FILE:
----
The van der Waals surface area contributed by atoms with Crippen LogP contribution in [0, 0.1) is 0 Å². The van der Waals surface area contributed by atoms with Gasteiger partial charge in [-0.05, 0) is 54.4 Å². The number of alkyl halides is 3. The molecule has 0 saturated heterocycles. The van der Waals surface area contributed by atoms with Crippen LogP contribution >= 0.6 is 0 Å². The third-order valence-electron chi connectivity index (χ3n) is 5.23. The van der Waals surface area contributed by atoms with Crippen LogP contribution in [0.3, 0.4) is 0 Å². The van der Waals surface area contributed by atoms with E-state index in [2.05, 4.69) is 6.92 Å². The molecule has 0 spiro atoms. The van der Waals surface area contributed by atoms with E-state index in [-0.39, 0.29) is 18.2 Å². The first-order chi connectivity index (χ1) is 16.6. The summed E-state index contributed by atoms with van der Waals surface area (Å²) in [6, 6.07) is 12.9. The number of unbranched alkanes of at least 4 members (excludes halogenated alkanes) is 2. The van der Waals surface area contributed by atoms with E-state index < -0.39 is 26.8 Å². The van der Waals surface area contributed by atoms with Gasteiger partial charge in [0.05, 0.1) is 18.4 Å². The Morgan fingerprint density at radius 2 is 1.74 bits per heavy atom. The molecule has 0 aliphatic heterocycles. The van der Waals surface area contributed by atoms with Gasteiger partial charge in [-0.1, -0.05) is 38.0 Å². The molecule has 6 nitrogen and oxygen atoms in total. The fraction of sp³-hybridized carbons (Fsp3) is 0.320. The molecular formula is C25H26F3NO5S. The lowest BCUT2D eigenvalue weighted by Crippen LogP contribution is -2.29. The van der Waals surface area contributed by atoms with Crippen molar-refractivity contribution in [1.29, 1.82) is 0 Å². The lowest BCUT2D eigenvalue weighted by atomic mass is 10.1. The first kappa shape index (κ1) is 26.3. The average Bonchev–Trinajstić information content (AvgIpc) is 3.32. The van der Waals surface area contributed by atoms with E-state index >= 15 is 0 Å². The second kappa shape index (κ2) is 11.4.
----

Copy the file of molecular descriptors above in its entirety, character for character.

The van der Waals surface area contributed by atoms with Crippen LogP contribution in [0, 0.1) is 0 Å². The van der Waals surface area contributed by atoms with Gasteiger partial charge in [-0.05, 0) is 54.4 Å². The number of alkyl halides is 3. The molecule has 0 saturated heterocycles. The van der Waals surface area contributed by atoms with Crippen LogP contribution >= 0.6 is 0 Å². The third-order valence-electron chi connectivity index (χ3n) is 5.23. The van der Waals surface area contributed by atoms with Crippen LogP contribution in [0.3, 0.4) is 0 Å². The van der Waals surface area contributed by atoms with E-state index in [2.05, 4.69) is 6.92 Å². The molecule has 0 spiro atoms. The van der Waals surface area contributed by atoms with E-state index in [-0.39, 0.29) is 18.2 Å². The first-order chi connectivity index (χ1) is 16.6. The summed E-state index contributed by atoms with van der Waals surface area (Å²) in [6, 6.07) is 12.9. The number of unbranched alkanes of at least 4 members (excludes halogenated alkanes) is 2. The van der Waals surface area contributed by atoms with E-state index < -0.39 is 26.8 Å². The van der Waals surface area contributed by atoms with Gasteiger partial charge in [0.05, 0.1) is 18.4 Å². The Morgan fingerprint density at radius 2 is 1.74 bits per heavy atom. The molecule has 0 aliphatic heterocycles. The van der Waals surface area contributed by atoms with Gasteiger partial charge in [-0.1, -0.05) is 38.0 Å². The molecule has 6 nitrogen and oxygen atoms in total. The fraction of sp³-hybridized carbons (Fsp3) is 0.320. The molecular formula is C25H26F3NO5S. The lowest BCUT2D eigenvalue weighted by Crippen LogP contribution is -2.29. The van der Waals surface area contributed by atoms with Crippen molar-refractivity contribution in [1.29, 1.82) is 0 Å². The lowest BCUT2D eigenvalue weighted by atomic mass is 10.1. The first kappa shape index (κ1) is 26.3. The average Bonchev–Trinajstić information content (AvgIpc) is 3.32. The van der Waals surface area contributed by atoms with E-state index >= 15 is 0 Å². The second kappa shape index (κ2) is 11.4.